Skip to comments.Iraqi Arms Purchases October 2012
Posted on 10/15/2012 8:36:49 PM PDT by DJ Elliott
First reports are always wrong. The initial reports were of $4.2 billion in Russian arms buys with 42 Pantsir-S1 units and 30 Mi-28NE helicopters. That led to the following 3 possibilities:
A big rip-off. More equipment being bought but not reported. Lower price than reported.
The $4.2 billion reported price tag comes from Russian press and was based on Iraq buying everything that was on the table they didnt. PM Maliki has denied Russian fighter buys: "we are buying defensive weapons only, air defence equipment and helicopters for anti-terrorist use, not sukhois or migs." There had been previous reports of negotiations for both fighter types. Iraq also rejected T90 tanks apparently the reports of the Russian Army rejecting them, Indias issues with the fire-control system overheating, and a price tag higher than M1A1s convinced them to go elsewhere for tanks.
[Comment: There are no defensive or offensive weapons. Defense and offense are employment options for all weapons. That being said, the common perceptions are that armor is offensive.]
Iraq is reported to be buying additional long-range radars as part of the package and is rumored to be negotiating for SA20 [S300] SAMs. The 30 Mi-28s [1 Attack Sq-probably to be based at Taji] are reported to be $1 billion with the price for the Pantsir-S1s and additional air defense items is reported to be $2.3 billion according to Iraqi sources. There is also a surcharge for rapid delivery involved in those prices.
At first glance the Pantsir-S1 is a rip-off. The Pantsir-S1 is a cheaper wheeled version of the SA19 which is a failure in its originally planned role as a regimental air defense system because of susceptibility to jamming. However, it is still used for cruise-missile defense of SA20 sites because its communications/radars are compatible and cruise-missiles do not normally carry jammers. This indicates that the Pantsir-S1s and additional electronics/radar systems are the first portion of an air defense system that includes SA20.
42 Pantsir-S1s is 7 batteries of 6 firing units each in Russian structure indicating 7 initial planned Air Defense Battalions composed of 1 Battery of Pantsir-S1, 1 battery of SA20, and 1-2 batteries of anti-aircraft guns. Based on the locations of the 4 known Iraqi Sector Operations Commands, existing air bases, and the gaps between those SOC locations a projection of where these systems probably will be located can be made. It should be noted that only the 4 identified SOCs [Kirkuk, Taji, Al Asad, and Tallil] are high probability while the other 3 locations are estimates. [See map] Eventually, these battalions will probably expand into Air Defense Brigades. The IA Air Defense Command could be the fifteenth IA division repeatedly mentioned in Iraqi press given this rapid expansion and the 4 brigade initial structure.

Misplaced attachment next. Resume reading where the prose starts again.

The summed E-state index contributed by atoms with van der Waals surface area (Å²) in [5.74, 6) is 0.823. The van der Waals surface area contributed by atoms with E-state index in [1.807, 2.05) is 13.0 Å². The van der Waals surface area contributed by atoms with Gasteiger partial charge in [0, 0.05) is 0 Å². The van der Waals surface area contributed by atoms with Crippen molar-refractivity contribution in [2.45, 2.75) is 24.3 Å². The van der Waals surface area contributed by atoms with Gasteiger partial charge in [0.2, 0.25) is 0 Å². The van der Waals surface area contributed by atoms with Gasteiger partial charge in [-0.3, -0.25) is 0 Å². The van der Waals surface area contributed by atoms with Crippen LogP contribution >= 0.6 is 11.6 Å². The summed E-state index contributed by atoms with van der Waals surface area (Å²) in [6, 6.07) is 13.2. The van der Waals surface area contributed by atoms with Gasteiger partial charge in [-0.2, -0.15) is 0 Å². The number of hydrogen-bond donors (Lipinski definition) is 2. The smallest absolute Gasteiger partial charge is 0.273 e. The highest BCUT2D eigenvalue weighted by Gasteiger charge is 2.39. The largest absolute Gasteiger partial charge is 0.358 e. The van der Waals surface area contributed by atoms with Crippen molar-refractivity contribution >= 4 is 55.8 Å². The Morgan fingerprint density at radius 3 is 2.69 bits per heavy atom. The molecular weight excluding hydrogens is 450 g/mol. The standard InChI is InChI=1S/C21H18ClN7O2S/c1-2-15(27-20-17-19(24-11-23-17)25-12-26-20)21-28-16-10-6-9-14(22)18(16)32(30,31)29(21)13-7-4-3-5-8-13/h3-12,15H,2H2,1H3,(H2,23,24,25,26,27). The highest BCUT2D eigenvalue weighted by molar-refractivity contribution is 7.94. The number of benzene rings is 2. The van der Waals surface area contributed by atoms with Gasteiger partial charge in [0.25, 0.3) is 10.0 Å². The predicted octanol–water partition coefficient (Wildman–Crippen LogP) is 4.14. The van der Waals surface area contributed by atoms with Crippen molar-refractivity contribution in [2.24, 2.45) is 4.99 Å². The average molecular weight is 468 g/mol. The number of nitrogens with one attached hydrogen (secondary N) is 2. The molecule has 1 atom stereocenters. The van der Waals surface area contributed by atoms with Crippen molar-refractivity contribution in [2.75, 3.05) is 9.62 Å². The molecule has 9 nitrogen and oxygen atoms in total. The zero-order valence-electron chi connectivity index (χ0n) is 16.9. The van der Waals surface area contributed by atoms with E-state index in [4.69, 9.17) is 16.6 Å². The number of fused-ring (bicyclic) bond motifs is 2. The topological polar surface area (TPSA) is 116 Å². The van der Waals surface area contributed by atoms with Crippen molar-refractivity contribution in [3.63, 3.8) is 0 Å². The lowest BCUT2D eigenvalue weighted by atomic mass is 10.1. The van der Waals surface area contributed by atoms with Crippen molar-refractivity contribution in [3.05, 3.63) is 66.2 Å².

[Note: Some countries use 4 firing units per battery vice 6. If that is the case, the other 3 batteries not illustrated on the map would probably be Basrah, Rutbah, and NAMAB.]
Likewise, at first glance, the $1 billion dollar price for the 28 Czech L159s appears excessive especially since previous reports were that they were negotiating for used aircraft. However, only 4 of the L159s are used and to be delivered in 7 months as trainers. The additional 24 L159s are new-building two-seat L159BQ trainer/attack aircraft modified to Iraqi specifications to deliver 2014-2016. This Training/Lt Attack Squadron will probably be based at Tikrit.
Also, overlooked by most reporting but mentioned on Iraqi TV, the Czech deal includes establishing an Iraqi Armor rework/upgrade facility for T72 tanks. [At Taji?] This is more important than the aircraft deal and accounts for much of the price. An upgrade facility in Iraq for T72s means that the Iraqis are probably planning on buying large numbers of used T72s and [like the Russian Army] are going to use upgraded T72s as a large part of their tank force vice buying new T90s. The most likely sources for used T72s include the Ukraine and Poland - Russia is retaining its T72s and upgrading them thus is unlikely to have spares available to sell.
Iraq has ordered an additional 8 M88 armored recovery vehicles for the Iraqi Army through US FMS. This is the prime recovery vehicle for M1A1 [and similar western] tanks and is usually fielded at 2 per IA Tank Regiment [35 tanks]. While the IA has not reported to have exercised its option to buy 140 more M1A1s and has not been reported to buy any similar tanks [Korean K1?], this indicates a new tank buy is in the works.
Also mentioned in Al Sumeria news is a delivery of artillery from Serbia in the next 2 months. This is likely to be 120mm mortars but, could include Plamen Multiple Rocket Launchers that have been rumored to have been bought by Iraq for the last 2 years.
When reading press reports of arms buys, you should: always remember that the first reports are always inaccurate, the reporter is likely to leave out or not know key details, and that exaggeration of the price is the norm [especially in Russian press].
Related: Iraqi Security Force Order of Battle [Updated monthly]
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